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Everyday Cheapskate: Everything I know About Negotiation I Learned in Order to Survive

Mary Hunt on

Driven to save myself and my family from financial ruin, I jumped into the deep end of the industrial real estate industry. I knew nothing about negotiating. All I knew was that I had to close deals -- bringing interested parties together, getting them to agree and seeing that everyone walks away a winner.

I no longer sell real estate, but I still rely heavily on the negotiating skills I learned. Sometimes, it's a complex issue, but most of the time, it's just a series of one-minute negotiations.

You are a negotiator, too. You negotiate with kids, your spouse, bosses, co-workers, employees, creditors, vendors, friends, clerks and salespeople. You negotiate with telemarketers and repair people, teachers and neighbors. You negotiate using your words, your tone, your body language, even your silence.

Negotiating is the way you get what you want, whether it's a major purchase or your teenage son to put the seat down.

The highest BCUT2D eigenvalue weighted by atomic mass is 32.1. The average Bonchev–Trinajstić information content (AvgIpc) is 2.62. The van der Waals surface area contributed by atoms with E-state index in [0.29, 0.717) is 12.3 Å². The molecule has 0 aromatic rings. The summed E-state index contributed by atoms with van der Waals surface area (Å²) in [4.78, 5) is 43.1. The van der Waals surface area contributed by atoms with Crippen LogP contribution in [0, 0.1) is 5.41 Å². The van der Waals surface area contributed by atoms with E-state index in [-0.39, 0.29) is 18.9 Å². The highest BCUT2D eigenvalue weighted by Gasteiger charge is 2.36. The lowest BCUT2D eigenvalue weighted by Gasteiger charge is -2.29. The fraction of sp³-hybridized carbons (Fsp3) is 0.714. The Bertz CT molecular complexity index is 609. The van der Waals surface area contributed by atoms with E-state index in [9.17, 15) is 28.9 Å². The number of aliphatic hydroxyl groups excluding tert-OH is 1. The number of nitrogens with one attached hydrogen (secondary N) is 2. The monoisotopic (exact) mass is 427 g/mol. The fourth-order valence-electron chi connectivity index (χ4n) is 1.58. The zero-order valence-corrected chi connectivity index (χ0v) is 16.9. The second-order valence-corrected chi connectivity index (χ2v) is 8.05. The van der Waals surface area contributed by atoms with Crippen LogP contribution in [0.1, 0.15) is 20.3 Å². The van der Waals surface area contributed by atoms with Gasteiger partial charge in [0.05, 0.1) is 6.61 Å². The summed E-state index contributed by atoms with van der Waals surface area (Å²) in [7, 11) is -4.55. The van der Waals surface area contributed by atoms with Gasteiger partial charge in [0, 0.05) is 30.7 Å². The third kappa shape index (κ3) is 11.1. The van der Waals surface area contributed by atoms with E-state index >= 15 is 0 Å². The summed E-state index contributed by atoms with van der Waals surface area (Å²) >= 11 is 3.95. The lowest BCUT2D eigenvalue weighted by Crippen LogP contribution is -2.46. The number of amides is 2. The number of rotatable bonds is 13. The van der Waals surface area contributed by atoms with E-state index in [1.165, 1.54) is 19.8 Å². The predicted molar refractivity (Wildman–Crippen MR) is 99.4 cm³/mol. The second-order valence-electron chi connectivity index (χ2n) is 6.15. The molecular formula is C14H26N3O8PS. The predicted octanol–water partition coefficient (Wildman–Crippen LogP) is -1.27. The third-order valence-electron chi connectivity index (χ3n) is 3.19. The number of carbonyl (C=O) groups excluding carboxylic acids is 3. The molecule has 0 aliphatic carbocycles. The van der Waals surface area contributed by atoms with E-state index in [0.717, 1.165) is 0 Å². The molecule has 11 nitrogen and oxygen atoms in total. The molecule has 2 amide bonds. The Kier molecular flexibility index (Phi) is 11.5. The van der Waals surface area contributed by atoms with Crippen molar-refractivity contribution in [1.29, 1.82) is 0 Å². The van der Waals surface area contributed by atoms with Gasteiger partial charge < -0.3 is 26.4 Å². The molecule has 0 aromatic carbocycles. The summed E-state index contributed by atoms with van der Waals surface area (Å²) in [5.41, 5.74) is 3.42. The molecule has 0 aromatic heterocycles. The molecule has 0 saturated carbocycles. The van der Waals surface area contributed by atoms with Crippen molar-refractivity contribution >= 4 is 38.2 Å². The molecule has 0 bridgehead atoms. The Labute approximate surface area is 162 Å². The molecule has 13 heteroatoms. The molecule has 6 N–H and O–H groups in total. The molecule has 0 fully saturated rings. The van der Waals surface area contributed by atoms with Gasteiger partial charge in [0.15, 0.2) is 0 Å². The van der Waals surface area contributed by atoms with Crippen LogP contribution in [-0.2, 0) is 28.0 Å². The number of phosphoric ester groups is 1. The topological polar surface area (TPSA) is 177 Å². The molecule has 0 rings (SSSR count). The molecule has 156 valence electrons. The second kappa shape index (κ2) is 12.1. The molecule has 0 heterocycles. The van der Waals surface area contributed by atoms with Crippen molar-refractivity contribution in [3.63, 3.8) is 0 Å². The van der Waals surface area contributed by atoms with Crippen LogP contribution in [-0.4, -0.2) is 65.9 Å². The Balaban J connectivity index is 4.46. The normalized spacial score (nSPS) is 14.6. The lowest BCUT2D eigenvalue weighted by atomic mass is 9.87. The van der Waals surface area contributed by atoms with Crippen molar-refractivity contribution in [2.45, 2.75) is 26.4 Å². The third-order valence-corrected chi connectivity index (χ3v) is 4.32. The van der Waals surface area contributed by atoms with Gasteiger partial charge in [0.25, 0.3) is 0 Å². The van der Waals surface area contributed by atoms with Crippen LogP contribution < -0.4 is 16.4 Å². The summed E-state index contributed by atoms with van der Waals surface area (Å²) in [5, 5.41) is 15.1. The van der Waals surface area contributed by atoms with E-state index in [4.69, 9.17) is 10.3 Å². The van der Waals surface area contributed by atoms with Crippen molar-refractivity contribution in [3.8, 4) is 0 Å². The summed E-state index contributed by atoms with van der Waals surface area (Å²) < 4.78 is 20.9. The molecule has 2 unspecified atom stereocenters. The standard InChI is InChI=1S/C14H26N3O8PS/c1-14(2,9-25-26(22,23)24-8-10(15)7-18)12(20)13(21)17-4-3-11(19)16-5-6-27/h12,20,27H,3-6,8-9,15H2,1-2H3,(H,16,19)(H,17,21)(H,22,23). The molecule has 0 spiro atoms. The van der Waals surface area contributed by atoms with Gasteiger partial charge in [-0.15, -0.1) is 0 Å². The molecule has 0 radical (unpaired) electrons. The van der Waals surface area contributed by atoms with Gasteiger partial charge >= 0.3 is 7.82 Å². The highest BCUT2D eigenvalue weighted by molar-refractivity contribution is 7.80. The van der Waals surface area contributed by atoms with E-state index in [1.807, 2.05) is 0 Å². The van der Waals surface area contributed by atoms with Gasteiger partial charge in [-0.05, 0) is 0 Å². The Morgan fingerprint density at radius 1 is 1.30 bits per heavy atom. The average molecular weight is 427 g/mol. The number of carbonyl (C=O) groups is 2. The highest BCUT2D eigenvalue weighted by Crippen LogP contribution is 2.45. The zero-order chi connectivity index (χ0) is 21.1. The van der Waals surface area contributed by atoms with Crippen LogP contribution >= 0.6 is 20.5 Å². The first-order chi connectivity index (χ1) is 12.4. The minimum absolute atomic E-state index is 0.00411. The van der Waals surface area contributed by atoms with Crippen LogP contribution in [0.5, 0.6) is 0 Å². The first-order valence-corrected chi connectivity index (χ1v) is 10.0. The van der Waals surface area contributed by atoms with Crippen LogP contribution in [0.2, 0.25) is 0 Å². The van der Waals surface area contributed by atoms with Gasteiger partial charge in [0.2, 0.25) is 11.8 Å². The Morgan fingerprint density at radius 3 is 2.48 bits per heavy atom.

No matter if your negotiations involve an allowance program for your kids, settling a dispute with a contractor or convincing a creditor to reduce your interest rate, learning to negotiate from strength will reduce tension, relieve stress and build your confidence.

Here are three principles and six basic skills that will help you develop your ability as an effective negotiator.

 

PRINCIPLE: SOMETHING FOR EVERYBODY

The goal in a negotiation is not that everyone comes out an equal winner but that everyone walks away satisfied. Negotiating a deal that gives something of value to each party is the mark of a wise negotiator.

PRINCIPLE: THE ONE WITH THE MOST KNOWLEDGE WINS

Never forget that knowledge is power. The more you know, the better your chances of getting what you want. The true skill comes in keeping what you know to yourself, revealing only a bit at a time and when doing so is to your advantage.

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